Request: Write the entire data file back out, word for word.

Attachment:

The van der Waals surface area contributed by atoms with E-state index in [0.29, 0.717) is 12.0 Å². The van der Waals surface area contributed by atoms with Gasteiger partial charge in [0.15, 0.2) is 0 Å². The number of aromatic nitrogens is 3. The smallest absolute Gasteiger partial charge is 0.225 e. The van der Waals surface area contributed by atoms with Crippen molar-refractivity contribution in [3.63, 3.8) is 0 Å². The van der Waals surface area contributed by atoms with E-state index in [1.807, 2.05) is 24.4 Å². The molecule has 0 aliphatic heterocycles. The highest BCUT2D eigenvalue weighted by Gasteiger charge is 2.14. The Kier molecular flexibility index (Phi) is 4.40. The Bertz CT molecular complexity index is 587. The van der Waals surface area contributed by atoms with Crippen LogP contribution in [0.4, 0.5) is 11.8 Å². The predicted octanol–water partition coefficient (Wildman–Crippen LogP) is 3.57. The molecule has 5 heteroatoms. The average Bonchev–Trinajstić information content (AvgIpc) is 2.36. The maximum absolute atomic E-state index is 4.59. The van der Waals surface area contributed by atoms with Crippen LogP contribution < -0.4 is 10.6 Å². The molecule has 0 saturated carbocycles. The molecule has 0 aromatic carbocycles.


The van der Waals surface area contributed by atoms with E-state index in [0.29, 0.717) is 12.0 Å². The van der Waals surface area contributed by atoms with Gasteiger partial charge in [0.15, 0.2) is 0 Å². The number of aromatic nitrogens is 3. The smallest absolute Gasteiger partial charge is 0.225 e. The van der Waals surface area contributed by atoms with Crippen molar-refractivity contribution in [3.63, 3.8) is 0 Å². The van der Waals surface area contributed by atoms with E-state index in [1.807, 2.05) is 24.4 Å². The molecule has 0 aliphatic heterocycles. The highest BCUT2D eigenvalue weighted by Gasteiger charge is 2.14. The Kier molecular flexibility index (Phi) is 4.40. The Bertz CT molecular complexity index is 587. The van der Waals surface area contributed by atoms with Crippen LogP contribution in [0.4, 0.5) is 11.8 Å². The predicted octanol–water partition coefficient (Wildman–Crippen LogP) is 3.57. The molecule has 5 heteroatoms. The average Bonchev–Trinajstić information content (AvgIpc) is 2.36. The maximum absolute atomic E-state index is 4.59. The van der Waals surface area contributed by atoms with Crippen LogP contribution < -0.4 is 10.6 Å². The molecule has 0 saturated carbocycles. The molecule has 0 aromatic carbocycles.